A recurring question with federal grants is how they influence state and local behavior. Research finds that states and localities substitute federal dollars for some of their own spending. However, magnitudes vary and in some cases federal grants may “crowd in” rather than crowd out state and local dollars. (See, for example, Gramlich and Galper (1973), who found that $1.00 of unrestricted federal aid stimulated $0.36 in state and local spending, $0.28 in lower state and local taxes, and $0.36 in higher fund balances or saving. However, other research has found evidence that federal dollars stimulate more than the expected state and local spending response. Some early “flypaper effect” research may have mistaken matching as lump-sum grants or overlooked maintenance-of-effort requirements. Other explanations include tacit understandings between federal appropriators and grant recipients about how recipients will respond to federal money (Chernick 1979; Knight 2002). See also Leduc and Wilson (2017).)
Beyond grants, the federal government also subsidizes state and local governments by allowing federal income taxpayers to deduct state and local taxes already paid (up to a $10,000 cap in 2018 through 2025 under current law) and by excluding bond interest from taxable income. The value of these subsidies was about $44 billion in forgone dollars to the US Treasury in FY 2019 (JCT 2019).
Updated May 2020
Joint Committee on Taxation (JCT). “Estimates Of Federal Tax Expenditures For Fiscal Years 2019-2023.” Publication JCX-55-19. Washington, DC: JCT.
Office of Management and Budget. Budget of the United States Government, Fiscal Year 2019, Historical Tables. Table 12.2. “Total Outlays for Grants to State and Local Governments, by Function and Fund Group: 1940–2025”; and Table 14.2. “Total Government Expenditures: 1948–2019.”
Chernick, Howard A. 1979. “An Economic Model of the Distribution of Project Grants.” In Fiscal Federalism and Grants-in-Aid, edited by Peter M. Mieszkowski and William H. Oakland, 81–103. Washington, DC: Urban Institute.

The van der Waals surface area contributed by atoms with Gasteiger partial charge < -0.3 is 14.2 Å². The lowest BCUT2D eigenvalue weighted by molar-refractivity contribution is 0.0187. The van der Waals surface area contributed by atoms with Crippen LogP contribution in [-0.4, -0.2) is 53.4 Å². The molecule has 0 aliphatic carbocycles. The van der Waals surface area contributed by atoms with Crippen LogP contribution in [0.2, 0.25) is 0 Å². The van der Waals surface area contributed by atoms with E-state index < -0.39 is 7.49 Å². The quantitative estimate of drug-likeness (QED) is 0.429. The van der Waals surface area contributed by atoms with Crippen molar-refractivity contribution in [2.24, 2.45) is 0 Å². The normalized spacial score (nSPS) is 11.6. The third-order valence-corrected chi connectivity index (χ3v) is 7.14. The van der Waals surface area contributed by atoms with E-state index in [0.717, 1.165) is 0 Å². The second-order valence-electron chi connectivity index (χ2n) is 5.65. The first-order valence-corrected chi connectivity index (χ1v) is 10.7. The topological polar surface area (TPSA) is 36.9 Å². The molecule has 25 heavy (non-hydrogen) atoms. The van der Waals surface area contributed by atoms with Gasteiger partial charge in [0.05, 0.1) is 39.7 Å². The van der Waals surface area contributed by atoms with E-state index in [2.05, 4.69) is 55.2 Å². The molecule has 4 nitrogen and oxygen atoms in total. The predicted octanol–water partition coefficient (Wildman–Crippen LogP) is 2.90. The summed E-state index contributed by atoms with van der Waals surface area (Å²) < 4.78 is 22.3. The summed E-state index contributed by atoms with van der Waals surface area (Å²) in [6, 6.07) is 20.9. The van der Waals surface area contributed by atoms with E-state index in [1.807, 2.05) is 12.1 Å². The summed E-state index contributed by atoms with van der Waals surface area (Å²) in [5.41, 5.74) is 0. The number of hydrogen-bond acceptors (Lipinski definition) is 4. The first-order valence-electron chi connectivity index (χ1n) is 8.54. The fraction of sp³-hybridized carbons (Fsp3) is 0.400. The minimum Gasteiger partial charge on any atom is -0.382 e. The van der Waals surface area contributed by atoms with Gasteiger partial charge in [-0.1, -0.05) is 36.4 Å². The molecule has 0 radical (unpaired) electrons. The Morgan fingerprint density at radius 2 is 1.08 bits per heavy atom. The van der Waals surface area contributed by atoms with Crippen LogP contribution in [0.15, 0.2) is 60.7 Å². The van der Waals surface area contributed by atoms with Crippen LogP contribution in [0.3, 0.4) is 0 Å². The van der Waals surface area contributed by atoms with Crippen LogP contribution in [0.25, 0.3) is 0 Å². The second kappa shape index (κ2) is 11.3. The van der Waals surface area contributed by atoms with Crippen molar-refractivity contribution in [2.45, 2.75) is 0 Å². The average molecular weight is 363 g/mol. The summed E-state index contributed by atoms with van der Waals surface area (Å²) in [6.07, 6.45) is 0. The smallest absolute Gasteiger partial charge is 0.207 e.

Congressional Budget Office. 2013. “Federal Grants to State and Local Governments.” Washington, DC: Congressional Budget Office.
Gordon, Tracy. 2020. “Strengthening the Federal-State-Local Partnership in Recession and Recovery.” Testimony before the Committee on the Budget, US House of Representatives. Washington, DC: Urban-Brookings Tax Policy Center.
Gramlich, Edward M., and Harvey Galper. 1973. “State and Local Fiscal Behavior and Federal Grant Policy.” Brookings Papers on Economic Activity 1: 15–65.
Knight, Brian. 2002. “Parochial Interests and the Centralized Provision of Local Public Goods: Evidence from Congressional Voting on Transportation Projects.” Journal of Public Economics 88: 845–66.
Leduc, Sylvain, and Daniel Wilson. 2017. “Are State Governments Roadblocks to Federal Stimulus? Evidence on the Flypaper Effect of Highway Grants in the 2009 Recovery Act.” American Economic Journal: Economic Policy 9 (2): 253–92.
US Government Accountability Office (GAO). 2012. “Grants to State and Local Governments: An Overview of Federal Funding Levels and Selected Challenges.” Washington, DC: GAO.